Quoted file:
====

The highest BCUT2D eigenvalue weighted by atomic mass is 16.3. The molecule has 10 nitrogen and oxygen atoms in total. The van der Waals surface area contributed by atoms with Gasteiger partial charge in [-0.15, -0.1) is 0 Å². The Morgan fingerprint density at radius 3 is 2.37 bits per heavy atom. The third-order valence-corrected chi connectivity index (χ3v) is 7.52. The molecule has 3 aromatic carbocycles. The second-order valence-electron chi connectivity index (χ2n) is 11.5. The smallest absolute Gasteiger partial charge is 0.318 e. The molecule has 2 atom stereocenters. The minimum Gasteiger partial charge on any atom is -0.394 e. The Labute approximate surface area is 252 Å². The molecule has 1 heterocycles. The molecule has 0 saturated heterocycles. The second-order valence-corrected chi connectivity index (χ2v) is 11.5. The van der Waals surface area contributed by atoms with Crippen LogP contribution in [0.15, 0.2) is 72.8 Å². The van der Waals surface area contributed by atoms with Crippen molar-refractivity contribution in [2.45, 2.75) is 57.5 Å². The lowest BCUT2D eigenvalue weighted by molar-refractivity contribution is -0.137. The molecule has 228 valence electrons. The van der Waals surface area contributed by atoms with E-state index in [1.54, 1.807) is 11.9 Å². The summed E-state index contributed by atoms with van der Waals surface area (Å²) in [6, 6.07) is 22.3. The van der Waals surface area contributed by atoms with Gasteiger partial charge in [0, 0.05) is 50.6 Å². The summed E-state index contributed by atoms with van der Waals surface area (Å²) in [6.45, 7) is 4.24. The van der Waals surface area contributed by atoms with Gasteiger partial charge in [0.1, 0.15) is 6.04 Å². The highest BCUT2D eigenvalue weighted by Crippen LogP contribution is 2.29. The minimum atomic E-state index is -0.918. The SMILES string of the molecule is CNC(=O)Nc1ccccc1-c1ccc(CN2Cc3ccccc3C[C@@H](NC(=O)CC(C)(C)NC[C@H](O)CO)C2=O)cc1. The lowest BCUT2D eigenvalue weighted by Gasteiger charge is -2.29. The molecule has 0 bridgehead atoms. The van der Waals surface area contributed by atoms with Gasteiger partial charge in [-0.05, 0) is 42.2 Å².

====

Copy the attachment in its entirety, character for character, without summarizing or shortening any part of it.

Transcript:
The highest BCUT2D eigenvalue weighted by atomic mass is 16.3. The molecule has 10 nitrogen and oxygen atoms in total. The van der Waals surface area contributed by atoms with Gasteiger partial charge in [-0.15, -0.1) is 0 Å². The Morgan fingerprint density at radius 3 is 2.37 bits per heavy atom. The third-order valence-corrected chi connectivity index (χ3v) is 7.52. The molecule has 3 aromatic carbocycles. The second-order valence-electron chi connectivity index (χ2n) is 11.5. The smallest absolute Gasteiger partial charge is 0.318 e. The molecule has 2 atom stereocenters. The minimum Gasteiger partial charge on any atom is -0.394 e. The Labute approximate surface area is 252 Å². The molecule has 1 heterocycles. The molecule has 0 saturated heterocycles. The second-order valence-corrected chi connectivity index (χ2v) is 11.5. The van der Waals surface area contributed by atoms with Crippen LogP contribution in [0.15, 0.2) is 72.8 Å². The van der Waals surface area contributed by atoms with Crippen molar-refractivity contribution in [2.45, 2.75) is 57.5 Å². The lowest BCUT2D eigenvalue weighted by molar-refractivity contribution is -0.137. The molecule has 228 valence electrons. The van der Waals surface area contributed by atoms with E-state index in [1.54, 1.807) is 11.9 Å². The summed E-state index contributed by atoms with van der Waals surface area (Å²) in [6, 6.07) is 22.3. The van der Waals surface area contributed by atoms with Gasteiger partial charge in [0, 0.05) is 50.6 Å². The summed E-state index contributed by atoms with van der Waals surface area (Å²) in [6.45, 7) is 4.24. The van der Waals surface area contributed by atoms with Gasteiger partial charge in [0.1, 0.15) is 6.04 Å². The highest BCUT2D eigenvalue weighted by Crippen LogP contribution is 2.29. The minimum atomic E-state index is -0.918. The SMILES string of the molecule is CNC(=O)Nc1ccccc1-c1ccc(CN2Cc3ccccc3C[C@@H](NC(=O)CC(C)(C)NC[C@H](O)CO)C2=O)cc1. The lowest BCUT2D eigenvalue weighted by Gasteiger charge is -2.29. The molecule has 0 bridgehead atoms. The van der Waals surface area contributed by atoms with Gasteiger partial charge in [-0.05, 0) is 42.2 Å².